Of course we’ll be much warmer here in the valleys as well.  I think MOS temperatures (derived from model information) are too cool with high temps right around 70 degrees.   Just as in the winter, I think they are allowing too much cool air down into Eastern Washington and Oregon.  My April temperature chart shows an 850mb temperature around +9 (models agree on this) with strong easterly flow should give us a high temperature between 74-78 degrees.  Up until the 00z GFS, models have been showing a big marine push Monday afternoon as an upper level trough approaches the Northwest.  The 00z GFS splits that trough, prolonging the warm weather and possibly giving us temperatures closer to 80 Monday.  It IS the GFS, so I ignored it and went with the ECMWF for making my 7 Day forecast.

Beyond that, cooler and wetter weather comes back, although I don’t see an unusually cold and wet pattern.  Take a look at the 12z ECMWF ensemble chart, showing temperatures at about 5,000′ over Oregon over the next 10 days:


Notice the long period of near average temperatures after the warm period Sunday-Monday.

Enjoy the sunshine this weekend!  I plan to clean up the last of the ice storm mess (flames!) in my yard from early March, take a long bike ride, and soak in some rays.

Chief Meteorologist Mark Nelsen


75 Degrees Monday! Mild Weather For The Week Ahead

April 7, 2014

We didn’t hit the record, but the high of 75 degrees in Portland today was the warmest since September 19th!


Quite an achievement considering we started with low clouds/fog in some areas this morning and no easterly wind surfacing in the metro area.  There was a light east wind in the Gorge the first half of the day with gusts around 30 mph in the Corbett area.  A big help was the warmer than expected 850mb temp; it was +11.8 degrees over Salem at 5pm.  That easily pushed us into the mid 70s.  In past cases, that same temperature with easterly flow has given us a high temp between 78-82 degrees in April, so it could be even warmer!  Take a look at the maximum temperature each of the last 9 years in the month of April here in Portland:


Last year we didn’t see 70s until later in the month, when we had a 4 day stretch.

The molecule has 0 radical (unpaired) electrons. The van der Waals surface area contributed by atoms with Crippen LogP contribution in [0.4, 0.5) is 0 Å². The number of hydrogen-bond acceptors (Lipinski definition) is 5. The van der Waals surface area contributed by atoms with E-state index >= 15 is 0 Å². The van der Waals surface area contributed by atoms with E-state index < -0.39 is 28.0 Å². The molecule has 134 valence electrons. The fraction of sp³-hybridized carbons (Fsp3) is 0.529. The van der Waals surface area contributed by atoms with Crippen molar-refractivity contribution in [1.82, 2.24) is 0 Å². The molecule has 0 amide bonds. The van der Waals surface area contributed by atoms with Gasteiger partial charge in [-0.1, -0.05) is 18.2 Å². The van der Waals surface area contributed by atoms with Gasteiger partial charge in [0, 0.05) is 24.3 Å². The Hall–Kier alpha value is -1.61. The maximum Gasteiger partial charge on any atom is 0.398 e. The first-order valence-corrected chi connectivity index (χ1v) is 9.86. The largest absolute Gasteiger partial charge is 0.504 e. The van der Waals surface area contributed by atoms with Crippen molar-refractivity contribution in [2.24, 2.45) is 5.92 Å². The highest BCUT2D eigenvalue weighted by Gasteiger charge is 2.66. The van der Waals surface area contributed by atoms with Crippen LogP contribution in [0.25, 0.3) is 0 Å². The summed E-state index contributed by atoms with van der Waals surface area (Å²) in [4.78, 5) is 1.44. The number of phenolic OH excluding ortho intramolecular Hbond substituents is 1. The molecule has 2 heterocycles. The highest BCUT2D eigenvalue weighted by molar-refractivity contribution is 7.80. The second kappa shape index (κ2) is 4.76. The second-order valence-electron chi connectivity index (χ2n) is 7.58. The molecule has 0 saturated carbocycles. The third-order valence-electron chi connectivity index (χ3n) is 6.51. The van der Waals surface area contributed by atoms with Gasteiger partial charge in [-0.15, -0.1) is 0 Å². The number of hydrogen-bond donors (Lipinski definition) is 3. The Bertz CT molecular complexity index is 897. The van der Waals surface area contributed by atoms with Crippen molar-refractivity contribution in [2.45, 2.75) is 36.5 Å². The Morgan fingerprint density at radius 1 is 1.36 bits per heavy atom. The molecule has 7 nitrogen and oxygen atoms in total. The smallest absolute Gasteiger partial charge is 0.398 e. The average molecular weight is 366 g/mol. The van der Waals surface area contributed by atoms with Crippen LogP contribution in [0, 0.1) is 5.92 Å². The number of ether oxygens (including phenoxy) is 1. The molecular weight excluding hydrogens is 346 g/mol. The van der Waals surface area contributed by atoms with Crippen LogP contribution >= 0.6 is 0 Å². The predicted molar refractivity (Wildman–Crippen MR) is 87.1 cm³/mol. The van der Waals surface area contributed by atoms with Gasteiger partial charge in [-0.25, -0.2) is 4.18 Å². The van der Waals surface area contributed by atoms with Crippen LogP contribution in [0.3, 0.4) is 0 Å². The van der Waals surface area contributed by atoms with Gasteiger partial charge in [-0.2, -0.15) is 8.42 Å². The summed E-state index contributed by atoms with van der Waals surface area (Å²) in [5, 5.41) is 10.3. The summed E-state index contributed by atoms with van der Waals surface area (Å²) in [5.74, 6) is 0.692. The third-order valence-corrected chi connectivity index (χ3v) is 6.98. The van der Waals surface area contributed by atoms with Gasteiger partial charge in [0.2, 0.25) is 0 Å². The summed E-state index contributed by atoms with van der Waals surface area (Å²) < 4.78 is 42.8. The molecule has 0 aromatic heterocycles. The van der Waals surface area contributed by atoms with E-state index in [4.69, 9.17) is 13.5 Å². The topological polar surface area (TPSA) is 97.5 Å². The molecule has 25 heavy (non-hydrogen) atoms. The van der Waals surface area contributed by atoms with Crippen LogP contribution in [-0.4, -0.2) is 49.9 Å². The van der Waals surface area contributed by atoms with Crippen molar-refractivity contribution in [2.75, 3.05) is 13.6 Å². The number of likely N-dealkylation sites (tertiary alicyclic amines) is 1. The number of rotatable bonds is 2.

Tomorrow will be a little cooler, but still very warm.  A weak cold front sweeps across the region tomorrow night, giving us a quick shot of rain.  I expect less than .20″ here in Portland.

Then we get weak ridging through this upcoming weekend.  The ECMWF had a chilly trough swinging by just to our east on Saturday, so it was cooler Friday and Saturday.  I ignored that since its ensemble members didn’t support that idea.  Either solution is dry, so it appears we have very little rain in the next 7 days.

Enjoy the mild and mainly dry weather the next few days!  Our 7 day forecast is real pleasant for early-mid April:

7 Day

Models show temperatures near or maybe a little above average in the next 10-15 days.  I sure don’t see a long cool/wet period;  more likely just typical warm, then cooler weather periods.  You can see this on the 850mb temp chart from the 12z ECMWF and the new 00z GFS:





Chief Meteorologist Mark Nelsen


3.3 Magnitude Earthquake Jolts the Portland Metro Area

April 6, 2014



Did you feel it?  The USGS is reporting a 3.3 magnitude earthquake hit 5 miles NW of Sherwood tonight at 8:33 PM.

At a depth of 12.9 miles, it was a pretty shallow quake, which is probably why so many people in the area felt it.  According to a PSU geologist we spoke with tonight, there’s a major fault line that runs from Newberg to Sherwood to Tualatin, but this quake didn’t hit on that fault line.  In this area, we get earthquakes this size once every couple of years, on average.

If you and your house got a good jolt, and you’re thinking, “Wow, that was scary!” here is some perspective… the earthquake that hit Chile on April 1, 2014 was nearly 100,000 times stronger than the quake that hit Oregon tonight.

An earthquake this small usually doesn’t cause any damage, but it’s a good reminder for all of us to be prepared.

Here’s a look at some of the recent big quakes to hit the Pacific Northwest.




Portland Weather Anchor Change: Bruce Sussman is Out

April 4, 2014

The Portland TV rumor machine has been in overdrive the past 3 days.  That’s because for the first time in about 5 years there is a change in the Chief Meteorologist job at one of the 4 stations.  It doesn’t have anything to do with me or FOX12, but anyone who reads this blog is interested in weather.  And if you’re interested in weather you probably also have an interest in who is presenting weather nightly on local TV.

Here’s the latest:

1.  Bruce Sussman over at KOIN has been let go.  Or you can choose your own wording such as “fired” or “contract not renewed” based on whether you are a viewer, owner of a tv station, etc…